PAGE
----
Facebook at Work’s low price tag — free — might entice a handful of business leaders, but could it realistically keep up with the ever-changing needs of the business world? Some seasoned business professionals believe that entrusting a multimillion-dollar business’s security with Facebook seems risky, even silly.
For recreational purposes, Facebook costs nothing. However, consumers who partake of the platform pay with an invisible currency: their personal data. In 2011, Zuckerberg’s company denied the use of tracking bugs for data mining purposes. But, last June, the entity announced that it would be disregarding all “Do Not Track” settings. Facebook is the “Big Brother” of today’s digital world.
How can corporations trust an entity that baits consumers for their personal data? In short, they can’t. AJ Bellarosa, digital director of the Bluewolf global business consulting firm, echoes this sentiment, saying, “companies need to feel that they can communicate . . . without being tracked by the host platform.”
If Facebook at Work costs even a nominal fee, the company’s motives might seem pure. However, Facebook offers the service for free, and that raises eyebrows . . . and suspicions.
Facebook has served the masses for years, but its enterprise resume is a paltry one. Analyst Daniel Rasmus worries that the platform’s experiences won’t translate to the corporate world, that its applications will be useless, even “wrong.” Like a person with a communications degree who applies for the job of brain surgeon, a bit of a gap exists between the two fields. Nevertheless, no hospital administrator in his right mind would hire a communications major to perform delicate brain surgeries.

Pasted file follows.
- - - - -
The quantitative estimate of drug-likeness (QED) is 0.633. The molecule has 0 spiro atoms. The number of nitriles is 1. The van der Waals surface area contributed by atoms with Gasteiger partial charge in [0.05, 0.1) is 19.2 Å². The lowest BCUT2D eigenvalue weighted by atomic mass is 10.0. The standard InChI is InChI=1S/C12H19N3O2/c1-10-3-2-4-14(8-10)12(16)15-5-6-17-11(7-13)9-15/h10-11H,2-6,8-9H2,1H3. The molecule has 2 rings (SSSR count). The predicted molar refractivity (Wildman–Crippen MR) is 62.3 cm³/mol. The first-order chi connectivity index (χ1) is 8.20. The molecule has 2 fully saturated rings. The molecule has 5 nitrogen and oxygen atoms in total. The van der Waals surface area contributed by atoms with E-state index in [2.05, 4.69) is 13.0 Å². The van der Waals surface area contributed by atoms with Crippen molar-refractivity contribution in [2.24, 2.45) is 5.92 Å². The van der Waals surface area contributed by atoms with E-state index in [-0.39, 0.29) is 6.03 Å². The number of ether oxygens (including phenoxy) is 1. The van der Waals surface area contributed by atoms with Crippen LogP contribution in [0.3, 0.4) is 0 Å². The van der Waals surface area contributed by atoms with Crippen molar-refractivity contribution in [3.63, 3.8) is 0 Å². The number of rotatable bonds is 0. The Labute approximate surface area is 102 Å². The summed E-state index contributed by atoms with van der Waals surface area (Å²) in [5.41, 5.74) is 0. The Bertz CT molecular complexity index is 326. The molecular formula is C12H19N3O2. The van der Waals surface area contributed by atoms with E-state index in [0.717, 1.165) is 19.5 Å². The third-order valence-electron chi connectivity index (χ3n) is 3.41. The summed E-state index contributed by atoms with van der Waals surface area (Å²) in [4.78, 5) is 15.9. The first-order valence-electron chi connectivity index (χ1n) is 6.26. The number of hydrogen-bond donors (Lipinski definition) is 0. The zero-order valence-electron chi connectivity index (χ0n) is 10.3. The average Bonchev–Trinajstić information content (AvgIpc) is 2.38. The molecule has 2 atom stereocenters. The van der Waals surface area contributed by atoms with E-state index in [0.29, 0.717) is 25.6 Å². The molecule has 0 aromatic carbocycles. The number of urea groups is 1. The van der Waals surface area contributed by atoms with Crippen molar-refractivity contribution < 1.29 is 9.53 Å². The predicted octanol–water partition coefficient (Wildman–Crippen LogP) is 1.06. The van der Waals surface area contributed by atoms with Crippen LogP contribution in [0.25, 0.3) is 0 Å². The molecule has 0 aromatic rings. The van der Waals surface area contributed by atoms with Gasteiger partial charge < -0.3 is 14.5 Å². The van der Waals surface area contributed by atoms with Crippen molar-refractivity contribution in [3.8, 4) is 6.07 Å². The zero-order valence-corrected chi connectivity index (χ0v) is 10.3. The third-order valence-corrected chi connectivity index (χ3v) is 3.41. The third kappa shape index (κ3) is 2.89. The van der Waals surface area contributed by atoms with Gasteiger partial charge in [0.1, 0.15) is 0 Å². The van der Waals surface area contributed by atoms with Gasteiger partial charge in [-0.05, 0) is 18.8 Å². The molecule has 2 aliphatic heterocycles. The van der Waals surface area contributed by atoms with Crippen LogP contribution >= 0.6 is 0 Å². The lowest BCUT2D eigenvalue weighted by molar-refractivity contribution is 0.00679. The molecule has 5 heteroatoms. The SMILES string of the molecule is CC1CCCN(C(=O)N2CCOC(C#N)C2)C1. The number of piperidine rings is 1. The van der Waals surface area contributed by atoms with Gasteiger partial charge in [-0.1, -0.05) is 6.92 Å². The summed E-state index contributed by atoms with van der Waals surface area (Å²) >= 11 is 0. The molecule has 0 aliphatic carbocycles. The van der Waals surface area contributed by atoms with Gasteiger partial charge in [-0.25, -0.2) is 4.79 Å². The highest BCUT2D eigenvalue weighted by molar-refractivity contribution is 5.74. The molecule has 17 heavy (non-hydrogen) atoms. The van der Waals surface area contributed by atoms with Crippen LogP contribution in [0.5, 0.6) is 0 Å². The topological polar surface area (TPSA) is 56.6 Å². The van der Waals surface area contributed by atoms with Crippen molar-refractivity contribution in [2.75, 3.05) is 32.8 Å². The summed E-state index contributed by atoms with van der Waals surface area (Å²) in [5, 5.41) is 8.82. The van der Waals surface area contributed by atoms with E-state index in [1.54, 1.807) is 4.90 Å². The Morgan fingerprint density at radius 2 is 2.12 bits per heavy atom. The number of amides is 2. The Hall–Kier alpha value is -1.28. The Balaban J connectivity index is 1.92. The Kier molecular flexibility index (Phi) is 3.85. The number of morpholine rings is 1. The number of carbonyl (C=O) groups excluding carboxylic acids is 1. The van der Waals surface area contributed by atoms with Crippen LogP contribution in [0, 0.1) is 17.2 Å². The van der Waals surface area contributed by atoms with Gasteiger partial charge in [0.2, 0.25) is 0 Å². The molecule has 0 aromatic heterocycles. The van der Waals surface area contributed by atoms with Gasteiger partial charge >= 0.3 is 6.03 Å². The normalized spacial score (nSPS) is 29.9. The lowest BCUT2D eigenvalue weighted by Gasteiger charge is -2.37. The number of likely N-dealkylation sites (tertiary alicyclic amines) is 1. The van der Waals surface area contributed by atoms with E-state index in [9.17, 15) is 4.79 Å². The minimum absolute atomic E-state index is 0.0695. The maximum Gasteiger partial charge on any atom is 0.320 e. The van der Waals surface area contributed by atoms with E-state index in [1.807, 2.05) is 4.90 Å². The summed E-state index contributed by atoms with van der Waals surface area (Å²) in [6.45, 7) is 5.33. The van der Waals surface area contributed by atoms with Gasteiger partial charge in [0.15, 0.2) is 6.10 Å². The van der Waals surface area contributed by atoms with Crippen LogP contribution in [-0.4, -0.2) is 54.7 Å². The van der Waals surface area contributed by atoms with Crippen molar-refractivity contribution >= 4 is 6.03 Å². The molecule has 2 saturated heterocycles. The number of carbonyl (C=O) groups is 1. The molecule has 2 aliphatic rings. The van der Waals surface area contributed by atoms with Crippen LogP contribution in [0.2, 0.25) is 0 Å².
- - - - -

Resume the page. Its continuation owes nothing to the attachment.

Perhaps Zuckerberg and his team poured their hearts and souls into this new product. The problem is that potential customers don’t see that. When potential customers imagine Facebook at Work as an enterprise tool, they recall their personal Facebook experiences. Thoughts of FarmVille, Diamond Dash, and Candy Crush Saga spring to mind. These thoughts aren’t professional enough to sustain a corporation. When in doubt, it’s easier to stick with established enterprise social networks like Yammer or Chatter.
Privacy is a top concern in most trades. Facebook’s reputation for safeguarding privacy missed the boat long ago. Even if workers were to learn every privacy setting and jump through every hoop, problems would still arise. Private information would trickle out.
Consider the unfortunate saga of a transgender woman, formerly a man, who inadvertently sent a co-worker a Gchat message using her male name. How many of us have accidentally texted a private, potentially embarrassing message to the wrong person due to human error? Many employees tread lightly at work as it is. Throwing Facebook into the mix would just add another layer of stress to the work day.
Watching Zuckerberg’s latest idea get slammed is like watching the star quarterback in high school get turned down for a prom date. Zuckerberg, in fact, made his first million shortly after graduating high school. However, even the world’s brightest and best entrepreneurs come up with a floppy idea once in a while, and Facebook at Work could well end up in that category.